Daniel Craig has recently said he does not believe in leaving his estate to his children on his death, saying in an interview with Candis magazine, “I don’t want to leave great sums to the next generation. I think inheritance is quite distasteful. My philosophy is to get rid of it or give it away before you go”. Daniel’s philosophy reportedly follows that of Andrew Carnegie, who Daniel said he believed gave away in today’s money around $11billion in his lifetime.
Planning for the next generation is a key part of estate planning – it is a balancing act between giving enough away (and giving through the right method or structure) but retaining enough assets for you to maintain your lifestyle, including the possibility of a change in future needs with an associated cost increase, such as care fees. You only live once (contrary to the film title, You Only Live Twice) so taking care of your needs should always be paramount.
Under current Inheritance Tax (IHT) rules, an individual can give away as much as they choose during their lifetime – there are no lifetime caps on gifting as there are in some countries. Outright gifts are called potentially exempt transfers (PETs) and a PET does not give rise to an immediate IHT charge when the gift is made. If the person making the gift (known as the donor) survives the PET by 7 years, the PET becomes exempt and therefore is not subject to IHT in the donor’s estate. However, if the donor dies within 7 years of making the PET, the PET becomes chargeable and is brought back into account when calculating the IHT due on the donor’s death. There may be a benefit to an estate if a donor makes a PET and survive at least 3 years, as the IHT due on the failed PET might taper by 20%,40%, 60% or 80%, according to whether the death occurs in the fourth, fifth, sixth or seventh year respectively. Note, it is the tax that tapers, not the value of the gift, which means that taper relief will not apply if the cumulative value of the gifts made in the 7 years prior to the donor’s death are worth less than the donor’s Nil Rate Band, which is currently worth £325,000. Outright gifts to children or other family members can be a useful form of IHT planning, so long as you are comfortable with losing control over that money once it is given, and have no concerns about the recipient’s ability to handle the money received.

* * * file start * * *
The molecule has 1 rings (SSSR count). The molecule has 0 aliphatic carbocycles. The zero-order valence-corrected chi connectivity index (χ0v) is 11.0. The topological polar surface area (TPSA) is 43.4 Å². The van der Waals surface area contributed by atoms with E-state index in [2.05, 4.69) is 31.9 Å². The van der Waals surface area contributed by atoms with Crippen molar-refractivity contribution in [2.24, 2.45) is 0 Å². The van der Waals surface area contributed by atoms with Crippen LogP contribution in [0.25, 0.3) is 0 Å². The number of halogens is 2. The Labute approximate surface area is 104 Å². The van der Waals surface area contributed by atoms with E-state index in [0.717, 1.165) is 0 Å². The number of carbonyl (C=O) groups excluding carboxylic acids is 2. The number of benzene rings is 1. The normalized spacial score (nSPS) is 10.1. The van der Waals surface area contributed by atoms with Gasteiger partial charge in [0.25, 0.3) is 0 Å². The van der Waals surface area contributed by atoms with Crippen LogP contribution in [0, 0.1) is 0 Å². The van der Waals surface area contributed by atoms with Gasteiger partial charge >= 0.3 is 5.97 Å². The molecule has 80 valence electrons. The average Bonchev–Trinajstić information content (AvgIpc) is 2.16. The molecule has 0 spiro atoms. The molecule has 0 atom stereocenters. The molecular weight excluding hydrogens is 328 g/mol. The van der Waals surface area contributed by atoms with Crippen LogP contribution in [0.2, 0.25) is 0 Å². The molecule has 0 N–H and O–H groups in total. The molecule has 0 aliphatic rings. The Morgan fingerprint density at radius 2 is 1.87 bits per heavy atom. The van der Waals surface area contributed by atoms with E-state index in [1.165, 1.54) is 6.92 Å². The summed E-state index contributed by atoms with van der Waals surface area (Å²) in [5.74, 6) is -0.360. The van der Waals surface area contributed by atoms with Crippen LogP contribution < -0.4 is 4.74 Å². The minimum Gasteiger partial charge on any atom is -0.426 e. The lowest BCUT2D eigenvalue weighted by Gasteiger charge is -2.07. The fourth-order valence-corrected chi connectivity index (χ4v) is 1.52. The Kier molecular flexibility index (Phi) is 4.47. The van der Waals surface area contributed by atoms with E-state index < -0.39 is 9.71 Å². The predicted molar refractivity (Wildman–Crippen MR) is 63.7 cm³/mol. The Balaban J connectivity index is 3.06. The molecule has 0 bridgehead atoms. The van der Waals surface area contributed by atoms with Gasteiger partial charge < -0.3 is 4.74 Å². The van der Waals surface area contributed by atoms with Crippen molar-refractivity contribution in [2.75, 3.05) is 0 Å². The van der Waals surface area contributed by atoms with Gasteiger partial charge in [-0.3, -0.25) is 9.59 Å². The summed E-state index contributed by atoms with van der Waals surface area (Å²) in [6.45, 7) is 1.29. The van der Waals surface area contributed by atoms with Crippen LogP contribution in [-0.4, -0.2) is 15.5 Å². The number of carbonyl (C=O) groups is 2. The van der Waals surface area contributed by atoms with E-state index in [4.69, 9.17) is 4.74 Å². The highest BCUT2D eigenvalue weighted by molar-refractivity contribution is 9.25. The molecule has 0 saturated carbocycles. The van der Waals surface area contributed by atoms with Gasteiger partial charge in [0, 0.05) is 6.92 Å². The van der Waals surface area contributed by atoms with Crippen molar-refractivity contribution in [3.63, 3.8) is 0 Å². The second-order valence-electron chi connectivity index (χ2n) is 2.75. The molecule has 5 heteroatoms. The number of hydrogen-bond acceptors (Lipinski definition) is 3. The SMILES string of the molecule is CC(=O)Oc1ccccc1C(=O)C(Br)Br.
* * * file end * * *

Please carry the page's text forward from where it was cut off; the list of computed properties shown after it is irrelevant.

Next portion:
The other option with lifetime giving is to give assets to a trust, which provides a layer of control and asset protection. Trusts are structured with a class of beneficiaries, which can include not only specified individuals but also a wider class of beneficiaries, such as other family members that you might want to benefit. The money transferred to the trust is managed by trustees, of which you could be one, should you wish to retain control over the money. Transfers into a trust are known as chargeable lifetime transfers (CLTs) and, if the value of a CLT is under the Nil Rate Band and the person making the gift (known as the settlor) has not made any previous CLTs in the 7 years before the trust is created, the CLT would not incur an immediate IHT charge. If the CLT is worth more than the Nil Rate Band, or if the total of the current CLT and any previous CLTs in the last 7 years is worth more than the Nil Rate Band, the CLT would generate an immediate IHT charge based on the amount by which the Nil Rate Band has been exceeded taxed at 20%. Transfers to trusts are used where control is key, such as for vulnerable or spendthrift beneficiaries, or where the settlor wants to have a say in the future use of the money and becomes a trustee.
Gifting forms a key part of estate planning but should not be undertaken without a detailed analysis of your own circumstances as well as the recipient’s circumstances. Whilst Tomorrow Never Dies, sadly, we all will, and it is key that your estate planning matters are reviewed thoroughly during your lifetime. Advice can be given from our tax planning team on lifetime giving as well as appropriate structures to consider. For more information, please contact email@example.com